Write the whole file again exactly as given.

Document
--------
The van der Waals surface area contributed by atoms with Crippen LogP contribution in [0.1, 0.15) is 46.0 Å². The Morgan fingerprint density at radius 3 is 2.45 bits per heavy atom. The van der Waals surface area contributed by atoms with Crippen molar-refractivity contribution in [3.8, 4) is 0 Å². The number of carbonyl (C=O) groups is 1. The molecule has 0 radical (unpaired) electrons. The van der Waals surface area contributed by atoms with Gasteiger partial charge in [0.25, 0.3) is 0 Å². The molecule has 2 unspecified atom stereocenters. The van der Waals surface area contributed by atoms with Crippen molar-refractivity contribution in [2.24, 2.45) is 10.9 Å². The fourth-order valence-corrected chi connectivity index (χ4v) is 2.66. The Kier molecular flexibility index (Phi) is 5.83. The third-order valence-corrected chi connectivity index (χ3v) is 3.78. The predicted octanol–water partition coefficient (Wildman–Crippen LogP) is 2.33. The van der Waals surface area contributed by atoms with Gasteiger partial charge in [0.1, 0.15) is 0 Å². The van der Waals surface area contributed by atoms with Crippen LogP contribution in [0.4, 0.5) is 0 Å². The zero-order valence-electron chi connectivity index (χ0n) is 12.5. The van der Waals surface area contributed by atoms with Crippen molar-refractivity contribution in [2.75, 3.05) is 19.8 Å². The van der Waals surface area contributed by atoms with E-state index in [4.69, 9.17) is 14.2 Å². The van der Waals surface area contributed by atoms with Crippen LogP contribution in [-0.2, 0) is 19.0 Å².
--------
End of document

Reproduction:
The van der Waals surface area contributed by atoms with Crippen LogP contribution in [0.1, 0.15) is 46.0 Å². The Morgan fingerprint density at radius 3 is 2.45 bits per heavy atom. The van der Waals surface area contributed by atoms with Crippen molar-refractivity contribution in [3.8, 4) is 0 Å². The number of carbonyl (C=O) groups is 1. The molecule has 0 radical (unpaired) electrons. The van der Waals surface area contributed by atoms with Gasteiger partial charge in [0.25, 0.3) is 0 Å². The molecule has 2 unspecified atom stereocenters. The van der Waals surface area contributed by atoms with Crippen molar-refractivity contribution in [2.24, 2.45) is 10.9 Å². The fourth-order valence-corrected chi connectivity index (χ4v) is 2.66. The Kier molecular flexibility index (Phi) is 5.83. The third-order valence-corrected chi connectivity index (χ3v) is 3.78. The predicted octanol–water partition coefficient (Wildman–Crippen LogP) is 2.33. The van der Waals surface area contributed by atoms with Gasteiger partial charge in [0.1, 0.15) is 0 Å². The van der Waals surface area contributed by atoms with Crippen LogP contribution in [0.4, 0.5) is 0 Å². The zero-order valence-electron chi connectivity index (χ0n) is 12.5. The van der Waals surface area contributed by atoms with Crippen molar-refractivity contribution in [2.75, 3.05) is 19.8 Å². The van der Waals surface area contributed by atoms with E-state index in [4.69, 9.17) is 14.2 Å². The van der Waals surface area contributed by atoms with Crippen LogP contribution in [-0.2, 0) is 19.0 Å².